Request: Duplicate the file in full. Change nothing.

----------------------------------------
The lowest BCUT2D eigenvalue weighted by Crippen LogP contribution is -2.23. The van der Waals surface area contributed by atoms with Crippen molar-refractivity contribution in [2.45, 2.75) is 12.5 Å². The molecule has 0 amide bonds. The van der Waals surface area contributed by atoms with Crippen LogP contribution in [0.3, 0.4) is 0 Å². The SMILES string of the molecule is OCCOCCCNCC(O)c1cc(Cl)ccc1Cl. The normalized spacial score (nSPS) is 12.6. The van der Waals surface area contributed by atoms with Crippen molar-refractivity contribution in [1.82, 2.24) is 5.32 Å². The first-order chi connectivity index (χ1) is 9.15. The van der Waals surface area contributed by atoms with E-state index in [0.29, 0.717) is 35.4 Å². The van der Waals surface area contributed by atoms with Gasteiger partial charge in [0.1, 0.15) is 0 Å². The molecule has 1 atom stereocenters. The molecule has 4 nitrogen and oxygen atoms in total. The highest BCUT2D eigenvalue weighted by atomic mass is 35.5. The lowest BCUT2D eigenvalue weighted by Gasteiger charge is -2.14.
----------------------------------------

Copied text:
The lowest BCUT2D eigenvalue weighted by Crippen LogP contribution is -2.23. The van der Waals surface area contributed by atoms with Crippen molar-refractivity contribution in [2.45, 2.75) is 12.5 Å². The molecule has 0 amide bonds. The van der Waals surface area contributed by atoms with Crippen LogP contribution in [0.3, 0.4) is 0 Å². The SMILES string of the molecule is OCCOCCCNCC(O)c1cc(Cl)ccc1Cl. The normalized spacial score (nSPS) is 12.6. The van der Waals surface area contributed by atoms with Crippen molar-refractivity contribution in [1.82, 2.24) is 5.32 Å². The first-order chi connectivity index (χ1) is 9.15. The van der Waals surface area contributed by atoms with E-state index in [0.29, 0.717) is 35.4 Å². The van der Waals surface area contributed by atoms with Gasteiger partial charge in [0.1, 0.15) is 0 Å². The molecule has 1 atom stereocenters. The molecule has 4 nitrogen and oxygen atoms in total. The highest BCUT2D eigenvalue weighted by atomic mass is 35.5. The lowest BCUT2D eigenvalue weighted by Gasteiger charge is -2.14.